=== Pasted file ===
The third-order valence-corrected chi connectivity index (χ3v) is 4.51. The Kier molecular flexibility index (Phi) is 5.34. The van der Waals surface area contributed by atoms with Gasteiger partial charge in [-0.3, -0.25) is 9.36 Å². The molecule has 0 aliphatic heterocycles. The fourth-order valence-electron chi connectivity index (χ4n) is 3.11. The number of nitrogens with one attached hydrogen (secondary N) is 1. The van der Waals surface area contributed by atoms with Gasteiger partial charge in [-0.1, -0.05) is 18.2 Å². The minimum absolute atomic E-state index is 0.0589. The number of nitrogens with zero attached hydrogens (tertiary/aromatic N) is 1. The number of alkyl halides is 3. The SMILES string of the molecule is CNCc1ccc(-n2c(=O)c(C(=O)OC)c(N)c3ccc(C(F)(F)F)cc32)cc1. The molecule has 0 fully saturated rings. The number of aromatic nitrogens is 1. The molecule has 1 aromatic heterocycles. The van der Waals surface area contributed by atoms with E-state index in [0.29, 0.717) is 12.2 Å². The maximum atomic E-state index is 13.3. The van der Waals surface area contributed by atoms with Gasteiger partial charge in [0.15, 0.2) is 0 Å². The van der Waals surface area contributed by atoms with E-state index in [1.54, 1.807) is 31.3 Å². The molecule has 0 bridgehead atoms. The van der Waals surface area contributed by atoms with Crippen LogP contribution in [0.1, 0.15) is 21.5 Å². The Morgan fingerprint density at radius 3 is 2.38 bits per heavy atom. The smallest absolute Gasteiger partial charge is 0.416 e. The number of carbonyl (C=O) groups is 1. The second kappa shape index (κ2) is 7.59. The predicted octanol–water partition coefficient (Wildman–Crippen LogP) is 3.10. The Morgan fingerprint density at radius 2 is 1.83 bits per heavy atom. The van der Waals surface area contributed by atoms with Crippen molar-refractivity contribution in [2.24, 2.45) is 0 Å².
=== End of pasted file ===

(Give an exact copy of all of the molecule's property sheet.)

The third-order valence-corrected chi connectivity index (χ3v) is 4.51. The Kier molecular flexibility index (Phi) is 5.34. The van der Waals surface area contributed by atoms with Gasteiger partial charge in [-0.3, -0.25) is 9.36 Å². The molecule has 0 aliphatic heterocycles. The fourth-order valence-electron chi connectivity index (χ4n) is 3.11. The number of nitrogens with one attached hydrogen (secondary N) is 1. The van der Waals surface area contributed by atoms with Gasteiger partial charge in [-0.1, -0.05) is 18.2 Å². The minimum absolute atomic E-state index is 0.0589. The number of nitrogens with zero attached hydrogens (tertiary/aromatic N) is 1. The number of alkyl halides is 3. The SMILES string of the molecule is CNCc1ccc(-n2c(=O)c(C(=O)OC)c(N)c3ccc(C(F)(F)F)cc32)cc1. The molecule has 0 fully saturated rings. The number of aromatic nitrogens is 1. The molecule has 1 aromatic heterocycles. The van der Waals surface area contributed by atoms with E-state index in [0.29, 0.717) is 12.2 Å². The maximum atomic E-state index is 13.3. The van der Waals surface area contributed by atoms with Gasteiger partial charge in [0.15, 0.2) is 0 Å². The van der Waals surface area contributed by atoms with E-state index in [1.54, 1.807) is 31.3 Å². The molecule has 0 bridgehead atoms. The van der Waals surface area contributed by atoms with Crippen LogP contribution in [0.1, 0.15) is 21.5 Å². The Morgan fingerprint density at radius 3 is 2.38 bits per heavy atom. The smallest absolute Gasteiger partial charge is 0.416 e. The number of carbonyl (C=O) groups is 1. The second kappa shape index (κ2) is 7.59. The predicted octanol–water partition coefficient (Wildman–Crippen LogP) is 3.10. The Morgan fingerprint density at radius 2 is 1.83 bits per heavy atom. The van der Waals surface area contributed by atoms with Crippen molar-refractivity contribution in [2.24, 2.45) is 0 Å².